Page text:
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New master's program in bilingual journalism to start in fall 2021

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A new two-year Master of Arts degree in Bilingual Journalism has recently been unveiled by the University of Arizona’s School of Journalism, with a program start date in Fall of 2021. It will be one of the only graduate taught programs in bilingual journalism in the country, with a focus on coverage in Spanish and Portuguese languages and issues in the Latinx community. 

The program will be taught jointly with the School of Journalism and the Departments of Latin American Studies and Mexican American Studies and will be the first of a series of bilingual programs planned to be implemented at the graduate and undergraduate level in the fields of journalism, Latin American studies and global studies. 

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The School of Journalism’s Jessica Retis, a leading expert on bilingual journalism and bilingual training, was hired last year from California State Northridge to head the development of the master’s program.

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“We want to provide students with an interdisciplinary program that will advance their understanding of the history and also the culture of Latinx, Mexican American and other bilingual communities — not only in the United States, but also in Latin America and abroad,” Retis said.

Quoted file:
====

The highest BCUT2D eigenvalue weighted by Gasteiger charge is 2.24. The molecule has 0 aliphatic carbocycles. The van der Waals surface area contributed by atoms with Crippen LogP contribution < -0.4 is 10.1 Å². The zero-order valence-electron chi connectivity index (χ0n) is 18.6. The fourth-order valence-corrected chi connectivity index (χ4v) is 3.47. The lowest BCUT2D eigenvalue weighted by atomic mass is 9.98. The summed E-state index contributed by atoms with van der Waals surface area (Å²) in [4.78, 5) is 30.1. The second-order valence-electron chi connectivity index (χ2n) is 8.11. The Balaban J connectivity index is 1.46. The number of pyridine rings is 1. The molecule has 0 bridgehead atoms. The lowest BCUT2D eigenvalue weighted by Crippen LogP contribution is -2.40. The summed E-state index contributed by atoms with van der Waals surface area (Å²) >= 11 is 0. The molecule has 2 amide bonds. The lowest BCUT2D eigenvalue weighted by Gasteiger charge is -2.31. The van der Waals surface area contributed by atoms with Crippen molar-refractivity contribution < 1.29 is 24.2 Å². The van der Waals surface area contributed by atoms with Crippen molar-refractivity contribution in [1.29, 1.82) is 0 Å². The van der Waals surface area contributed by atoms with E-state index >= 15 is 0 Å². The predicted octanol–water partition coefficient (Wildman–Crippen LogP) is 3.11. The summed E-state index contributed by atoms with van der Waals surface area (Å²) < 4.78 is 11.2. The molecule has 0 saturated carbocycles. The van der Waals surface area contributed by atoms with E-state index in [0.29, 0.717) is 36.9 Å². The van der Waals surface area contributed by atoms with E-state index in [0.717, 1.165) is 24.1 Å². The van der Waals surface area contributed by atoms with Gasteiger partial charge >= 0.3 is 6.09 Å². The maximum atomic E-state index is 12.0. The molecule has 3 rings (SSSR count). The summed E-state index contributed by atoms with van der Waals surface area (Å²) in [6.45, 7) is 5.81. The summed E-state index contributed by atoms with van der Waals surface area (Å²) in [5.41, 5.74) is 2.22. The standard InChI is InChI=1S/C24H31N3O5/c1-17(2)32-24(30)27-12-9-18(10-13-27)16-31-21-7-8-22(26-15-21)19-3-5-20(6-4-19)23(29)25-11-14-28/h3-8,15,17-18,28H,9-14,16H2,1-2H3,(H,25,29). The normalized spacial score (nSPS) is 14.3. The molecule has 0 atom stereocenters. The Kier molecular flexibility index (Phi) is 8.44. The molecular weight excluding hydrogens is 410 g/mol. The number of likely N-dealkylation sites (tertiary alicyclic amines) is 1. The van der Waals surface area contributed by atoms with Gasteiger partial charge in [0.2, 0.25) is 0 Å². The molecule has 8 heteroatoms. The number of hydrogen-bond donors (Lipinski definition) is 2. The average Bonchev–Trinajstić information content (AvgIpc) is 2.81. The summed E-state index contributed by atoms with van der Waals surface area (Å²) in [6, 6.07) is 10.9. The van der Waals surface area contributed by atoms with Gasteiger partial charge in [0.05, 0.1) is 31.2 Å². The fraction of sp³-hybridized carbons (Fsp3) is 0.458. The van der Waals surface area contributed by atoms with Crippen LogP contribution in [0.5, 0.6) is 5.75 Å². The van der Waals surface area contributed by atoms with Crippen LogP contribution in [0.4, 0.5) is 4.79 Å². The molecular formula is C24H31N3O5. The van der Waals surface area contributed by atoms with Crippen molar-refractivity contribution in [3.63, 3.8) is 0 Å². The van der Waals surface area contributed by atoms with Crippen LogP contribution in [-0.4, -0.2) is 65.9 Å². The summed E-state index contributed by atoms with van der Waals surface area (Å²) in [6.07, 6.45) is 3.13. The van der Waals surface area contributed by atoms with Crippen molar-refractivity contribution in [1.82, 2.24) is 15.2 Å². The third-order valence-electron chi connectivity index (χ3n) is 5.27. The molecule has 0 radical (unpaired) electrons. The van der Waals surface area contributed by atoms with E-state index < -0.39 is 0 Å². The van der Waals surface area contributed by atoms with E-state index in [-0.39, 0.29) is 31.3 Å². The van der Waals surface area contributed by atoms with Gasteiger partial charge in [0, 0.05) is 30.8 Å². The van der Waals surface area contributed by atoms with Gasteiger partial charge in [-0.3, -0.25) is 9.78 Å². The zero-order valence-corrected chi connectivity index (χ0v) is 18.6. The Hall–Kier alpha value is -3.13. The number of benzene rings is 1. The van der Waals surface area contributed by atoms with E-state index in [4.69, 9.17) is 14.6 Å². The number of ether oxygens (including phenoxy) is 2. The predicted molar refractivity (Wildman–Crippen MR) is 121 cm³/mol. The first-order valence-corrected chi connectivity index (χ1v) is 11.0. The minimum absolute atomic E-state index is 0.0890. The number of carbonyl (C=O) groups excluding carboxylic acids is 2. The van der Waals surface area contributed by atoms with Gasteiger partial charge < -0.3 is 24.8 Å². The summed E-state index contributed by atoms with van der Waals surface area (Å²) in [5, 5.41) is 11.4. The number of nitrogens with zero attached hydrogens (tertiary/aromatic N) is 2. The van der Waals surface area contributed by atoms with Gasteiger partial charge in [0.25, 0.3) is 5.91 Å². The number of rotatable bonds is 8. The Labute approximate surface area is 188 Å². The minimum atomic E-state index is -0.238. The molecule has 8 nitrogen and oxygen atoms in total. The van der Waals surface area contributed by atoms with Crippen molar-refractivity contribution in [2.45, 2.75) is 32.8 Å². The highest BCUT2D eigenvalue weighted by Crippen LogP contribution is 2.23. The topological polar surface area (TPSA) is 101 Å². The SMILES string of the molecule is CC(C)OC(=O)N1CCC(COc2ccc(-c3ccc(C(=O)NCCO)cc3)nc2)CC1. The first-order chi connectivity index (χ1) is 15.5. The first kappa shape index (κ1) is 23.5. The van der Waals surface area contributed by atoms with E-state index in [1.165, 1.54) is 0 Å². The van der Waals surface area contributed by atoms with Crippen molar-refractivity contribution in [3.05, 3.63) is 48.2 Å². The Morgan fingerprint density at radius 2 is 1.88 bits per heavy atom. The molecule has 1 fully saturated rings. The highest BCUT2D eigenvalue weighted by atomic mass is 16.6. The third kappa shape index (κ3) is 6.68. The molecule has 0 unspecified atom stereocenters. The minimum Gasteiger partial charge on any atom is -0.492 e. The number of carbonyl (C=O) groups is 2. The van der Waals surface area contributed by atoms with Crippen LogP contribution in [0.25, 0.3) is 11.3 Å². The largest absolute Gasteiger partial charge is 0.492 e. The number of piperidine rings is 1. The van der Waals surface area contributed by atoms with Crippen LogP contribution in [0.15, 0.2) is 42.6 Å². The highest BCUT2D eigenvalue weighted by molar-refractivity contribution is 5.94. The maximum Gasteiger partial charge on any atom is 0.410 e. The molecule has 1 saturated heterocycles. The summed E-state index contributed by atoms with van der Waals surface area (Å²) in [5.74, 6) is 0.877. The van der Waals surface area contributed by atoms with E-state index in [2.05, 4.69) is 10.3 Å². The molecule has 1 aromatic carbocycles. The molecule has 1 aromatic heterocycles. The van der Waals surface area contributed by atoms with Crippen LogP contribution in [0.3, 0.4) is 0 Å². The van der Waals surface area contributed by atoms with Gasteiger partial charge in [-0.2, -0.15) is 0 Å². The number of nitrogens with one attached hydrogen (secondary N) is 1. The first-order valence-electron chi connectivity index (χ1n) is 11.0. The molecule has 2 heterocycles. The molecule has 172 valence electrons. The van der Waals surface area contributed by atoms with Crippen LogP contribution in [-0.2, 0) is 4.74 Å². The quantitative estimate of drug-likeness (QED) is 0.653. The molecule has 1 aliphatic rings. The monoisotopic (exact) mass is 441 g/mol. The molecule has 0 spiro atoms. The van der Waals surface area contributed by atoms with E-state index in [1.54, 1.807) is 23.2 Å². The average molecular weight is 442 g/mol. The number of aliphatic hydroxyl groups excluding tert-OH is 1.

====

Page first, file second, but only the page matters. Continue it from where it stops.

The program will have a unique focus on instruction of diversity-based topics and intercultural competence, skills believed necessary by Retis in order to cover stories and issues from multilingual, and multi-cultural communities. 

“When we say bilingual journalism, we don’t only mean bilingual in terms of language, but we also mean bicultural — a bicultural understanding of issues," Retis said. "The way we are planning on training grad students in this program is to reach the goal of having journalists who are better prepared to understand this diversity in society." 

The curriculum will combine cultural instruction with skills and experience-based learning, according to School of Journalism Director Carol Schwalbe. Two core classes: Latinx and the News Media in the United States, and Global Latinx: Diasporic Transnationalism & News Media in Latin America, Europe and Asia will focus on cultural education of Latinx issues, while Covering Latinx Affairs I & II will focus on instruction of audio and visual media coverage skills and techniques. 

Potential students will also complete a bilingual internship and take 18 units of elective credits, in courses taught by the School of Journalism and the Departments of Latin American Studies, Mexican American Studies and Spanish and Portuguese.

Students have an option to learn and cover the U.S. Mexico borderlands in a class taught by Celeste González de Bustamante, an Arizona journalism leader already teaching undergraduates in border coverage. Collaborations with the Arizona Daily Star, TV Azteca Tucson, Univision and Telemundo, among other international organizations are already underway – giving potential students with ample professional opportunities to practice journalism bilingually.